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  • Monk's Music: Thelonious Monk and Jazz History in the Making
  • Frederick Moehn
Gabriel Solis . Monk's Music: Thelonious Monk and Jazz History in the Making. Los Angeles: University of California Press, 2008. ISBN 978-0-520-25200-4 (cloth) ISBN 978-0-520-25201-71 (pbk.). Pp. xi, 242. $55.00 (cloth), $23.95 (pbk.)

In the 1940s Thelonious Monk was house pianist at a small nightclub called Minton's Playhouse, at 118th St. and Saint Nicholas Avenue in Harlem, New York City. There Monk and other jazz musicians such as drummer Kenny Clarke, trumpeter Dizzy Gillespie, and saxophonist Charlie Parker, among others, forged the new bebop style that contrasted with the big band swing especially popular in the previous decade. Minton's shut its doors in 1974 and its neon sign remained unplugged until 2006, when a local entrepreneur reopened the venue as the Uptown Lounge at Minton's. In recent years Harlem has been experiencing what some are calling another renaissance, spurred by residential and business redevelopment. It is a renaissance, the manager of the building housing Minton's said, that "would not be complete without the comeback of this important cultural venue."1 The vanguard of modern jazz, however, was incorporated into the mainstream history of the music long ago, and Monk's work belongs to the canon of standard repertory. The Uptown Lounge, meanwhile, is part of the New Harlem, in which a fascinating mixture of nostalgia for the neighborhood's past as a hotbed of free-spirited cultural activity is combined with civic-minded programming, such as the "Minton's Mentors" initiative, which is dedicated to sharing awareness "of the role of jazz as the major indigenous musical genre of the United States through a variety of community-oriented and educational programs" (see

The ways in which the past can be present in contemporary experiences of [End Page 258] jazz, and the processes by which certain composers and their music are canonized, classicized, or institutionalized in narratives about "America's greatest art form" and the like, are the overarching concerns of ethnomusicologist Gabriel Solis's Monk's Music. Specifically, Solis asks how the once "enigmatic and controversial" Thelonious Monk has "survived as a presence in the music" (3–4). He seeks to understand how jazz musicians exercise "a historical imagination" as a "fundamental part of discourse and musical practice" (5). Solis holds that Monk's performances, as well as contemporary musicians' performances of his work, "express a way of integrating past and present in their music and their lives" (6). He wants to inject insights about the lived experience of contemporary social life gained from ethnographic research into a literature that until relatively recently was predominantly concerned with matters of aesthetics, expressivity, improvisation, and style, and into a music setting characterized in part by an overdetermined relationship with the past.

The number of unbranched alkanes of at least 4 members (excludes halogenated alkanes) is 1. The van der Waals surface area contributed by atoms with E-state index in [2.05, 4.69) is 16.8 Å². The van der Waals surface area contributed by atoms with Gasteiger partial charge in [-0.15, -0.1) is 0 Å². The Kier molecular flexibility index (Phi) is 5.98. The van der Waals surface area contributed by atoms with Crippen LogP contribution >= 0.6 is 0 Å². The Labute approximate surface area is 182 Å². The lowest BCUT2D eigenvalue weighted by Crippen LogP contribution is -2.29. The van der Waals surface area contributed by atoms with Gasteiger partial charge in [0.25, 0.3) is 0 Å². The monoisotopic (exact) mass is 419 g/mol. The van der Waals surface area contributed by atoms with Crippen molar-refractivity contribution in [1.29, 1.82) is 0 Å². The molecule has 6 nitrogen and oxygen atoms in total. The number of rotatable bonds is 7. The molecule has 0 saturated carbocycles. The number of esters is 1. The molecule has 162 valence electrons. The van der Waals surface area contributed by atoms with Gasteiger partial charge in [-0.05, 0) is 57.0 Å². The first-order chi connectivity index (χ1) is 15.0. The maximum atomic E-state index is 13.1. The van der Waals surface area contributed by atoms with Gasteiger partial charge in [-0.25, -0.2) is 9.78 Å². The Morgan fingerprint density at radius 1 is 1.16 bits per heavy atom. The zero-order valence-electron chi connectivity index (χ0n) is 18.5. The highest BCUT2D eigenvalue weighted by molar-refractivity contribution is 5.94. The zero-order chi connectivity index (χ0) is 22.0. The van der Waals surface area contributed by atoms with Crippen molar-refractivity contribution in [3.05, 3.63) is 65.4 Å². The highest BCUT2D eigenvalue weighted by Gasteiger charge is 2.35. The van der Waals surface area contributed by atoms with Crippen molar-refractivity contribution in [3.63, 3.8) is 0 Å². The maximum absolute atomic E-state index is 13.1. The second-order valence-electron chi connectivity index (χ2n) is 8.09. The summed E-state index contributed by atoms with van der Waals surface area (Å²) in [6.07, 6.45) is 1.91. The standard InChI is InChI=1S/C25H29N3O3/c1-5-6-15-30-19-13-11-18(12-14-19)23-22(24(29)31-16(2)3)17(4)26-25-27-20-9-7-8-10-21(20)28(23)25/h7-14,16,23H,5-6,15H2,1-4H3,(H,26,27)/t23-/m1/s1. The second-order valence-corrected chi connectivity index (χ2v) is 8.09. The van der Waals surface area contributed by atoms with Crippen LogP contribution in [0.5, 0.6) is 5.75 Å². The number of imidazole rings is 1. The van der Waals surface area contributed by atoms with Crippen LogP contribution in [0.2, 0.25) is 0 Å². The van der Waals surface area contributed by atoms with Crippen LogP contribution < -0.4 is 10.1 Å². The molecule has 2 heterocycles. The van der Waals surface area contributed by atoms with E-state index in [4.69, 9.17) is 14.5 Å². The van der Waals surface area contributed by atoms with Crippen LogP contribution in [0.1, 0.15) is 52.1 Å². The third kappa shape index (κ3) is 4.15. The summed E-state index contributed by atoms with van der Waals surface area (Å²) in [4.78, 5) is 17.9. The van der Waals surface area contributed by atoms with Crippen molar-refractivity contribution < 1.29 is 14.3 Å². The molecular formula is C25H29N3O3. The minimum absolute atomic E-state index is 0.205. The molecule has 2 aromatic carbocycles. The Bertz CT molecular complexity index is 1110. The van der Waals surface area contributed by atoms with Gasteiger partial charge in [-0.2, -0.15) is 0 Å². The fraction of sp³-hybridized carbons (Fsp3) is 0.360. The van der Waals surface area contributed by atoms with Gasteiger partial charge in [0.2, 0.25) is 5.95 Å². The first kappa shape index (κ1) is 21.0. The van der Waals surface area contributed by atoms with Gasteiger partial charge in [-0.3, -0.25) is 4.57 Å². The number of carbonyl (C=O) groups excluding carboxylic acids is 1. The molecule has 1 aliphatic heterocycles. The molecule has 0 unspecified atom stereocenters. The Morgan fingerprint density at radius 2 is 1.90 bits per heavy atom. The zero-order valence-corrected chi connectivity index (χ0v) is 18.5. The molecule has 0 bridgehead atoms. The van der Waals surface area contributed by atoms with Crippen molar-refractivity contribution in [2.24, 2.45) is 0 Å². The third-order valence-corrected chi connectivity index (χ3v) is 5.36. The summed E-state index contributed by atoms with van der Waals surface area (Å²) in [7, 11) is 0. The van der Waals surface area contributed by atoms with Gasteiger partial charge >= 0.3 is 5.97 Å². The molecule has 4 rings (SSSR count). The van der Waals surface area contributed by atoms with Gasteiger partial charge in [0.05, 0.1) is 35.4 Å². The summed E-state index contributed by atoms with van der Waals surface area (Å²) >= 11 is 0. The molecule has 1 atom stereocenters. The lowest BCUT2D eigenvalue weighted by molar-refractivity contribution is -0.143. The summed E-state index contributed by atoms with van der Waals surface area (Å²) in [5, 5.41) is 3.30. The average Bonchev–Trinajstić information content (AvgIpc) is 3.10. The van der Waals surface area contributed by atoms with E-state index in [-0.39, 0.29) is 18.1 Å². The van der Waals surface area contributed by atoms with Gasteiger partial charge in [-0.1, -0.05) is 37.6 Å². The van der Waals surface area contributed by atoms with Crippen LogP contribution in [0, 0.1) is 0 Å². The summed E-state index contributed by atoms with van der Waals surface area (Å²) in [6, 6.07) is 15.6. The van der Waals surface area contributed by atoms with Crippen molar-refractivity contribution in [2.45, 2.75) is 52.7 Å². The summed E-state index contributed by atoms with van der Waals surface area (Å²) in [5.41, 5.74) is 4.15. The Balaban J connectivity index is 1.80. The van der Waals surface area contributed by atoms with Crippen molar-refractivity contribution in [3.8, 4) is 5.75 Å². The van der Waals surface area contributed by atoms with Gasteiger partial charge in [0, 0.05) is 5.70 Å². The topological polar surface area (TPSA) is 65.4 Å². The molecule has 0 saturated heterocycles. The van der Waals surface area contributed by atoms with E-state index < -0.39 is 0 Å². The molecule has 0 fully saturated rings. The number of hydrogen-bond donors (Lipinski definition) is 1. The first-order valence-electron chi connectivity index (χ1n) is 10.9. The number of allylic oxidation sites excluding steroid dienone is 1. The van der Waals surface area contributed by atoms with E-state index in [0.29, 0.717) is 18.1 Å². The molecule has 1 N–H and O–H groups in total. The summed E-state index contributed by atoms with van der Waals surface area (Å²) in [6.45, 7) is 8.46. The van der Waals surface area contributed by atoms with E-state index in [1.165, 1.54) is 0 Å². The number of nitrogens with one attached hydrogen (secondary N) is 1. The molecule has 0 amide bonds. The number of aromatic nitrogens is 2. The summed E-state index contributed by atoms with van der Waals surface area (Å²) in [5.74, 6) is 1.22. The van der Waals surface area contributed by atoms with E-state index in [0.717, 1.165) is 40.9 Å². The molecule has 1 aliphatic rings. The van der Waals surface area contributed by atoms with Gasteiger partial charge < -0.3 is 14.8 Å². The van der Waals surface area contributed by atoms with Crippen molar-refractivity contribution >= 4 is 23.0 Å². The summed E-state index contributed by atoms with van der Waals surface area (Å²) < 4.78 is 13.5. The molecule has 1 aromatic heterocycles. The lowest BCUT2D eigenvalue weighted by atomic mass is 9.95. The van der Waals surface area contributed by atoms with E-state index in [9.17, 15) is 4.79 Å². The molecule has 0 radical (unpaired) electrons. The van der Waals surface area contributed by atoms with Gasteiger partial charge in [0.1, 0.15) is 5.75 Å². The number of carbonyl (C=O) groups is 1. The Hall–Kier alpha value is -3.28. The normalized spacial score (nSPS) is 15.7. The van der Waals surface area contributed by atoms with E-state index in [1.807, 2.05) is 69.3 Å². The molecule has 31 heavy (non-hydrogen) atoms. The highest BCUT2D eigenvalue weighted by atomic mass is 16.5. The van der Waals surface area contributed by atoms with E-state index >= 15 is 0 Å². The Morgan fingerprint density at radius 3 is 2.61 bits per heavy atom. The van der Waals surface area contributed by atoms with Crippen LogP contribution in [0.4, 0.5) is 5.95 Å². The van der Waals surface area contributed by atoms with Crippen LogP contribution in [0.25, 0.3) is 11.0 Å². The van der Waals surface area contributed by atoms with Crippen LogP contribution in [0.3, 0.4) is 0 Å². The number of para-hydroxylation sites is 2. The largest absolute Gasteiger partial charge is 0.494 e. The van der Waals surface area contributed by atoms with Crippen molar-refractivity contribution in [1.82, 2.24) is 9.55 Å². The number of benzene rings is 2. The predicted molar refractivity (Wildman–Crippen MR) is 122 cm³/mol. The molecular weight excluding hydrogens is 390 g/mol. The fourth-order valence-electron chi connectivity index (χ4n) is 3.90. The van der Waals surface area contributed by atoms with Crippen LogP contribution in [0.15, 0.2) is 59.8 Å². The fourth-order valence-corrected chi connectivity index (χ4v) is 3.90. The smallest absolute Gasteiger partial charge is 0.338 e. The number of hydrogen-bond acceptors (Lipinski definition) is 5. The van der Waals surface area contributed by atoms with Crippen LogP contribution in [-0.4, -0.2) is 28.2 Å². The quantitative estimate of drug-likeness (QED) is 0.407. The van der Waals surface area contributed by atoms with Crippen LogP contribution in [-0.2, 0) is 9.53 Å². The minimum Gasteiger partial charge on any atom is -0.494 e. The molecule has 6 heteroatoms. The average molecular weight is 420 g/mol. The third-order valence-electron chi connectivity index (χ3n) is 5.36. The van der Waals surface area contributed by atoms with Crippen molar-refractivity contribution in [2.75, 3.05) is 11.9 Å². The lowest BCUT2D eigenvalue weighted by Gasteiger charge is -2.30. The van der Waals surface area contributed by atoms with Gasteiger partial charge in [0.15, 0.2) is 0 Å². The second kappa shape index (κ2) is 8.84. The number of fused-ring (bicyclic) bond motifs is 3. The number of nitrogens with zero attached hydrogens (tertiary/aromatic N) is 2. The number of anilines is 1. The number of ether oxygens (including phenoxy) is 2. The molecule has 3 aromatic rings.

Adapting Antonio Gramsci's praxis-based theory of historiography, in which "historically subjective truth" replaces the false notion of "objective truth," Solis threads a needle between a kind of historical materialism—the notion that it is possible to know, for example, who Monk the person "actually" was—and post-structuralist textualism—that is, how variously positioned subjects conceptualize Monk based on their readings of "a collection of stories, performances, recordings, interviews and so forth"(8).2 This he accomplishes by integrating discourse about Monk and Monk's music that he collected in interviews with pianists Fred Hersch, Danilo Perez, Jessica Williams, and Randy Weston, as well as saxophonist Steve Lacy, and trombonist Roswell Rudd, among other musicians, with musical analysis in an examination of Monk's living legacy. Citing Christopher Small, Solis wants to maintain a notion of music as a practice in which its meanings are "always to some degree contingent upon the circumstances of its performance" (12).

Monk's biography is thus sketched out in the mere nine pages comprising chapter 1, while chapter 2, "Hearing Monk," is focused on understanding why the composer's music has held "intense fascination for so many musicians for more than thirty years" (59). Solis examines how musicians have understood and admired Monk's approach to several structural elements of...


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